As the civil war in Syria grinds on, members of the Syrian opposition say they fear that an increasingly desperate President Bashar al-Assad is prepared to attack them with chemical weapons as control of the country slips away from him, according to an analyst who met with them recently.

Retired U.S. Army Maj. Gen. Paul Vallely talked with a group of Syrian fighters, including some defectors from Assad's military, who had slipped into a refugee camp across the border with Turkey.

"The military defectors said they know Assad is going to use chemical weapons against his own people as a last resort," Vallely added. "However, (military defectors) don't have the weapons or equipment they need to locate the supplies and destroy them - they were very worried and want the U.S. to know the gravity of the situation."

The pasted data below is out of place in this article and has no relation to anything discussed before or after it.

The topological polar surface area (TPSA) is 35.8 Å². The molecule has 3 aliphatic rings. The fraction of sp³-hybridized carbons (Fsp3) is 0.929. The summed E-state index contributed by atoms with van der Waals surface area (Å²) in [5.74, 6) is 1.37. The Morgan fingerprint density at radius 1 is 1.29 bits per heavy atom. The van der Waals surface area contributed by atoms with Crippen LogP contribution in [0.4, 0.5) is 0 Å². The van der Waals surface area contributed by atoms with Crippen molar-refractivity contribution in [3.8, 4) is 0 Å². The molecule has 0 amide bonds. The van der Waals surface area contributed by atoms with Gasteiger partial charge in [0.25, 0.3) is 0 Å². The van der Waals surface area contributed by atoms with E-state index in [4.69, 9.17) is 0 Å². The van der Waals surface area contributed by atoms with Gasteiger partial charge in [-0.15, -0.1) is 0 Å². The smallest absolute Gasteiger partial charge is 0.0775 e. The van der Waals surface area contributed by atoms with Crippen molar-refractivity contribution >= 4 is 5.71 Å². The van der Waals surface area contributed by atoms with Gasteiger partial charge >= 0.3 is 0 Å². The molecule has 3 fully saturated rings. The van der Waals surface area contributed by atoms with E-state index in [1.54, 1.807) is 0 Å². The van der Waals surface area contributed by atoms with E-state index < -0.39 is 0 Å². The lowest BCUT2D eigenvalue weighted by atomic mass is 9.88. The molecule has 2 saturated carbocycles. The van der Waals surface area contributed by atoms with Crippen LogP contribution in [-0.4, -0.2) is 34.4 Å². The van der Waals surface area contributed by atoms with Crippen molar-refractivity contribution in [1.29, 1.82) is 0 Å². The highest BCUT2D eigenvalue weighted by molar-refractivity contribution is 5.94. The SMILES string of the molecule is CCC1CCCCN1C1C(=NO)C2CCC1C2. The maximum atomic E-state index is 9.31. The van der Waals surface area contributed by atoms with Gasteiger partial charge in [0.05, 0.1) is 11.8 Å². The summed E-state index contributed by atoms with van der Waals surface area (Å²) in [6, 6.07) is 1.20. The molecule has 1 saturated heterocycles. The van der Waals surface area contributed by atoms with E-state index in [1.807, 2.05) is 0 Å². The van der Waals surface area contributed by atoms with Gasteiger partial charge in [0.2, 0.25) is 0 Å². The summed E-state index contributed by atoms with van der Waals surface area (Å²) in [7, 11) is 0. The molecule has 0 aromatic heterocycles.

At least 16,000 people have died in fighting in Syria since an uprising against the Assad government began in the spring of 2011, according to the United nations. Almost 37,000 Syrian refugees have gone across the Turkish border.

In one camp visited by Vallely there were, "Thousands of Syrian military, including officers and their families living in tents," he said. "Promises made by Saudi Arabia, as well as Persian Gulf states to send weapons and money to the opposition have not been honored as of yet."

Sara A. Carter is The Washington Examiner's national security correspondent. She can be reached at